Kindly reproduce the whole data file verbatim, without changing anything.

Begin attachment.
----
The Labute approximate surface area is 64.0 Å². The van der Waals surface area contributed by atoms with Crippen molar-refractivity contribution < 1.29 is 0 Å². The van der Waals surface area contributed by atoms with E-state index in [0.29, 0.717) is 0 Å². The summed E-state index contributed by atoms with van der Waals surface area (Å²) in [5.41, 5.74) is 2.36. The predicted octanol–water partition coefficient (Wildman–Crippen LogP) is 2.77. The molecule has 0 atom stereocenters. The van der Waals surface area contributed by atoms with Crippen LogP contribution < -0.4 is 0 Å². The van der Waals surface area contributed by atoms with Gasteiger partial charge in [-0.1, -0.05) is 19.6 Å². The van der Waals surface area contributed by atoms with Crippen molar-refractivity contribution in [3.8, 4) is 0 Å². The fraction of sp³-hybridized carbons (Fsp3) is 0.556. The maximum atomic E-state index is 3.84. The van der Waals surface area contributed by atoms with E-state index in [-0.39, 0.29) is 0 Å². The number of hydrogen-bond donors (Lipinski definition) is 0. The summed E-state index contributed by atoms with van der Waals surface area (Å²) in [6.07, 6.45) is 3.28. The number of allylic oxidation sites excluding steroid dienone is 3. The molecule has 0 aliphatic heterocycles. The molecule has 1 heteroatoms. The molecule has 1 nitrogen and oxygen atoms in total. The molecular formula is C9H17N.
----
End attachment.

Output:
The Labute approximate surface area is 64.0 Å². The van der Waals surface area contributed by atoms with Crippen molar-refractivity contribution < 1.29 is 0 Å². The van der Waals surface area contributed by atoms with E-state index in [0.29, 0.717) is 0 Å². The summed E-state index contributed by atoms with van der Waals surface area (Å²) in [5.41, 5.74) is 2.36. The predicted octanol–water partition coefficient (Wildman–Crippen LogP) is 2.77. The molecule has 0 atom stereocenters. The van der Waals surface area contributed by atoms with Crippen LogP contribution < -0.4 is 0 Å². The van der Waals surface area contributed by atoms with Gasteiger partial charge in [-0.1, -0.05) is 19.6 Å². The van der Waals surface area contributed by atoms with Crippen molar-refractivity contribution in [3.8, 4) is 0 Å². The fraction of sp³-hybridized carbons (Fsp3) is 0.556. The maximum atomic E-state index is 3.84. The van der Waals surface area contributed by atoms with E-state index in [-0.39, 0.29) is 0 Å². The number of hydrogen-bond donors (Lipinski definition) is 0. The summed E-state index contributed by atoms with van der Waals surface area (Å²) in [6.07, 6.45) is 3.28. The number of allylic oxidation sites excluding steroid dienone is 3. The molecule has 0 aliphatic heterocycles. The molecule has 1 heteroatoms. The molecule has 1 nitrogen and oxygen atoms in total. The molecular formula is C9H17N.